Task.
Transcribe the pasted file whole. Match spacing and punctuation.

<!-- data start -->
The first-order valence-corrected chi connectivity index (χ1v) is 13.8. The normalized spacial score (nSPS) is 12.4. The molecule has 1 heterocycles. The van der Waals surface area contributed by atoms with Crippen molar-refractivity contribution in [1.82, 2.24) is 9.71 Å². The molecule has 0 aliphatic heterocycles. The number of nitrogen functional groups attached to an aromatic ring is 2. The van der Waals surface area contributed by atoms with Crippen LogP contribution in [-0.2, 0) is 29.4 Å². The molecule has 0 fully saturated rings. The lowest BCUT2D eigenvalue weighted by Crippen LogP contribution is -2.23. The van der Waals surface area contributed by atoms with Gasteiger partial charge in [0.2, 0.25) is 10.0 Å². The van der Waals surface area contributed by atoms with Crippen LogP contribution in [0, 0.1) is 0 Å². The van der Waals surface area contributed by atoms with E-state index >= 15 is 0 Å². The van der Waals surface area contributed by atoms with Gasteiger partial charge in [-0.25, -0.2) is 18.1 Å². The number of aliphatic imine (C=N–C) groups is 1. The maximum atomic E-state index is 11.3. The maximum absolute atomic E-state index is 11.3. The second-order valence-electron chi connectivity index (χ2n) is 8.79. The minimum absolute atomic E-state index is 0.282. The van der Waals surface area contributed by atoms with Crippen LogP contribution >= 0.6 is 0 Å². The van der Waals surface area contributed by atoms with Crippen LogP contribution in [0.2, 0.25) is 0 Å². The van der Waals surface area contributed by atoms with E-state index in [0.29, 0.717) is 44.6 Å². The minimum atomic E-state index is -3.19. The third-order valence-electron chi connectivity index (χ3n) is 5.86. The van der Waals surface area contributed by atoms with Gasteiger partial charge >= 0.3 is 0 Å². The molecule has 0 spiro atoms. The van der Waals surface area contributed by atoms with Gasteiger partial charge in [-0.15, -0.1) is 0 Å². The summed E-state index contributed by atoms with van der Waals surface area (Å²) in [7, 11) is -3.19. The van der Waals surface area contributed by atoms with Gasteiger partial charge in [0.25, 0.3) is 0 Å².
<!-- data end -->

The first-order valence-corrected chi connectivity index (χ1v) is 13.8. The normalized spacial score (nSPS) is 12.4. The molecule has 1 heterocycles. The van der Waals surface area contributed by atoms with Crippen molar-refractivity contribution in [1.82, 2.24) is 9.71 Å². The molecule has 0 aliphatic heterocycles. The number of nitrogen functional groups attached to an aromatic ring is 2. The van der Waals surface area contributed by atoms with Crippen LogP contribution in [-0.2, 0) is 29.4 Å². The molecule has 0 fully saturated rings. The lowest BCUT2D eigenvalue weighted by Crippen LogP contribution is -2.23. The van der Waals surface area contributed by atoms with Gasteiger partial charge in [0.2, 0.25) is 10.0 Å². The van der Waals surface area contributed by atoms with Crippen LogP contribution in [0, 0.1) is 0 Å². The van der Waals surface area contributed by atoms with E-state index >= 15 is 0 Å². The van der Waals surface area contributed by atoms with Gasteiger partial charge in [-0.25, -0.2) is 18.1 Å². The number of aliphatic imine (C=N–C) groups is 1. The maximum atomic E-state index is 11.3. The maximum absolute atomic E-state index is 11.3. The second-order valence-electron chi connectivity index (χ2n) is 8.79. The minimum absolute atomic E-state index is 0.282. The van der Waals surface area contributed by atoms with Crippen LogP contribution >= 0.6 is 0 Å². The van der Waals surface area contributed by atoms with Crippen LogP contribution in [0.2, 0.25) is 0 Å². The van der Waals surface area contributed by atoms with E-state index in [0.29, 0.717) is 44.6 Å². The minimum atomic E-state index is -3.19. The third-order valence-electron chi connectivity index (χ3n) is 5.86. The van der Waals surface area contributed by atoms with Gasteiger partial charge >= 0.3 is 0 Å². The molecule has 0 spiro atoms. The van der Waals surface area contributed by atoms with Gasteiger partial charge in [-0.15, -0.1) is 0 Å². The summed E-state index contributed by atoms with van der Waals surface area (Å²) in [7, 11) is -3.19. The van der Waals surface area contributed by atoms with Gasteiger partial charge in [0.25, 0.3) is 0 Å².